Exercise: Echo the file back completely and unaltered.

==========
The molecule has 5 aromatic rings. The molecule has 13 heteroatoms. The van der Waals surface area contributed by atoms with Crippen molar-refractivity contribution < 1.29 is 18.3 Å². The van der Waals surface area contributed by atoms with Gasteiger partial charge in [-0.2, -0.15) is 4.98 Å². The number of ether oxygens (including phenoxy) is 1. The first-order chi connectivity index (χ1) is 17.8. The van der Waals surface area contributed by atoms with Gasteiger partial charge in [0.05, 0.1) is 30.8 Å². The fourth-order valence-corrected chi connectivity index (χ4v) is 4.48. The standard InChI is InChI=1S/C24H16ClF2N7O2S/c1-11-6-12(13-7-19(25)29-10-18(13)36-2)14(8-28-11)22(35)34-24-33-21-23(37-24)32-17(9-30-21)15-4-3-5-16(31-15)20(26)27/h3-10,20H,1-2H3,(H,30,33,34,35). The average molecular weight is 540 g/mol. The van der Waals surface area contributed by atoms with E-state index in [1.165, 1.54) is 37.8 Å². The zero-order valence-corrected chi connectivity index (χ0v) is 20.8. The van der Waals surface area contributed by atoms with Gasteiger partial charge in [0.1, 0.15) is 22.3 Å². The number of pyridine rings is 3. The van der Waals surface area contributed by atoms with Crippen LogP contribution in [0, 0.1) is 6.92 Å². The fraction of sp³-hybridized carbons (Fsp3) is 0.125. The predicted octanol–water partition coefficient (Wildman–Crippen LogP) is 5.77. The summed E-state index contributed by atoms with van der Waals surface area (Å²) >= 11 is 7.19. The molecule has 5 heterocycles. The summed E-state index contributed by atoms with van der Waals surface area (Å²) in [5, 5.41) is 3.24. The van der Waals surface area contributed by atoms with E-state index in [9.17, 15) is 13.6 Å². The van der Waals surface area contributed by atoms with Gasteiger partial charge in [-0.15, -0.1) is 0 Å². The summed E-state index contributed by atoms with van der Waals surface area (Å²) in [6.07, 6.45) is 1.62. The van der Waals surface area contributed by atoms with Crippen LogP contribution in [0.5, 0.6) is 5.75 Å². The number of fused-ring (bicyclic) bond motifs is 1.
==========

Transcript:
The molecule has 5 aromatic rings. The molecule has 13 heteroatoms. The van der Waals surface area contributed by atoms with Crippen molar-refractivity contribution < 1.29 is 18.3 Å². The van der Waals surface area contributed by atoms with Gasteiger partial charge in [-0.2, -0.15) is 4.98 Å². The number of ether oxygens (including phenoxy) is 1. The first-order chi connectivity index (χ1) is 17.8. The van der Waals surface area contributed by atoms with Gasteiger partial charge in [0.05, 0.1) is 30.8 Å². The fourth-order valence-corrected chi connectivity index (χ4v) is 4.48. The standard InChI is InChI=1S/C24H16ClF2N7O2S/c1-11-6-12(13-7-19(25)29-10-18(13)36-2)14(8-28-11)22(35)34-24-33-21-23(37-24)32-17(9-30-21)15-4-3-5-16(31-15)20(26)27/h3-10,20H,1-2H3,(H,30,33,34,35). The average molecular weight is 540 g/mol. The van der Waals surface area contributed by atoms with E-state index in [1.165, 1.54) is 37.8 Å². The zero-order valence-corrected chi connectivity index (χ0v) is 20.8. The van der Waals surface area contributed by atoms with Gasteiger partial charge in [0.1, 0.15) is 22.3 Å². The number of pyridine rings is 3. The van der Waals surface area contributed by atoms with Crippen LogP contribution in [0, 0.1) is 6.92 Å². The fraction of sp³-hybridized carbons (Fsp3) is 0.125. The predicted octanol–water partition coefficient (Wildman–Crippen LogP) is 5.77. The summed E-state index contributed by atoms with van der Waals surface area (Å²) >= 11 is 7.19. The molecule has 5 heterocycles. The summed E-state index contributed by atoms with van der Waals surface area (Å²) in [5, 5.41) is 3.24. The van der Waals surface area contributed by atoms with E-state index in [9.17, 15) is 13.6 Å². The van der Waals surface area contributed by atoms with Gasteiger partial charge in [-0.15, -0.1) is 0 Å². The summed E-state index contributed by atoms with van der Waals surface area (Å²) in [6.07, 6.45) is 1.62. The van der Waals surface area contributed by atoms with Crippen LogP contribution in [0.5, 0.6) is 5.75 Å². The number of fused-ring (bicyclic) bond motifs is 1.